7. Respect of culture and tradition – During the month of Ramadan, you should refrain from eating, drinking or smoking in public places between sunrise and sunset. No questions asked!
However, hotels and some restaurants are open for diners but with the windows covered. The food courts in the malls are closed too.
8. No Camels in the city – don’t expect camels to roam freely in the city of Dubai. If you had high hopes to see a real, live camel for the first time in your life, don’t be disappointed if you won’t find any in the city.
Dubai is modern hi-tech Arabia. The streets are clean and futuristic skyscrapers dominate the city landscape, not camels. If you go however to the outskirts, in Nad Al Sheba or go on a desert safari, or visit the camel race course, just outside the city, then you will find the humped, long-lashed creatures waiting for you.
Jockeys practice the camels for the daily races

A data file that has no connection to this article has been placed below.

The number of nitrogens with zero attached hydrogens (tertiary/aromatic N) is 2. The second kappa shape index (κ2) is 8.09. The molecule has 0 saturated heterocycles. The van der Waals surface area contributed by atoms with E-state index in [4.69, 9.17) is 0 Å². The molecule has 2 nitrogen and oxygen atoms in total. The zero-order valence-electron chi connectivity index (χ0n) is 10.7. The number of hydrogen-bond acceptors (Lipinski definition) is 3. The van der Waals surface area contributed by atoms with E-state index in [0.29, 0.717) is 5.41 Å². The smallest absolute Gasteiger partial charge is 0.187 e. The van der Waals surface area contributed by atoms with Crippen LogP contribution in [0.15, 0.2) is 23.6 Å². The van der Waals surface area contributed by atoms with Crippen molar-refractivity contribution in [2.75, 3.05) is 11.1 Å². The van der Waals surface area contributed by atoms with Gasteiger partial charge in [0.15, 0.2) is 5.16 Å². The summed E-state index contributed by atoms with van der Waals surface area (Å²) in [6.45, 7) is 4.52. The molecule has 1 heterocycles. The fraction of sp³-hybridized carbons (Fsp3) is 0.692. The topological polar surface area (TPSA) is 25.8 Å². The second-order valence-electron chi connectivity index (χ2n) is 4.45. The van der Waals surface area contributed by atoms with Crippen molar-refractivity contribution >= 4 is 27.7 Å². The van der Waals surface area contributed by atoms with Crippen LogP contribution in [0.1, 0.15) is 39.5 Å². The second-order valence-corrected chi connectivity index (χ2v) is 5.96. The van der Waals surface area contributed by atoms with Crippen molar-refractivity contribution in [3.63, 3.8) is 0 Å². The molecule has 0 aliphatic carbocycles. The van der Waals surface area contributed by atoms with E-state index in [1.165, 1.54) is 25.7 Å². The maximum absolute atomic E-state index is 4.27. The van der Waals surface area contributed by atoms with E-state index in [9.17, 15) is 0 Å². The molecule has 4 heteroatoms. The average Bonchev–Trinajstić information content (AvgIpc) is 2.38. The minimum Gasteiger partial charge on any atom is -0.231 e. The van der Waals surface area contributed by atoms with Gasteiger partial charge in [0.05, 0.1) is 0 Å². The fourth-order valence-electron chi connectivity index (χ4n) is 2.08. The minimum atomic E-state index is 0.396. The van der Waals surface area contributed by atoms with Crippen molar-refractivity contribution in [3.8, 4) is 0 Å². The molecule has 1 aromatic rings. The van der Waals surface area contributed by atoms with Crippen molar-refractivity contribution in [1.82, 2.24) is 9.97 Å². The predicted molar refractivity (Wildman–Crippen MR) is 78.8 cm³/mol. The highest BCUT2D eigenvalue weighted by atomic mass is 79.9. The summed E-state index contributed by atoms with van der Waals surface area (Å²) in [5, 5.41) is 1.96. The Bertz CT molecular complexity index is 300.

** Camel racing is held twice a week in winter and during public holidays. **
9. Dress code– There is no dress code in Dubai and you can wear anything you want. Bikinis are very popular in the beaches. Dubai is the most liberal of all the emirates, and as of date there is no enforced dress code; still, modesty will win you more respect. Just because every kind of clothing is allowed doesn’t mean it is ok to wear shorts intended for five year olds when walking in the streets.
Speaking of clothing, be sure to bring some light jacket, cardigans or long sleeved shirts when visiting Dubai From December to February. It gets chilly in the mornings and nights, no matter how you perceive this place as eternally hot. If you’re not convinced and prefer to bring only t-shirts, then bring your favorite cold medicines too.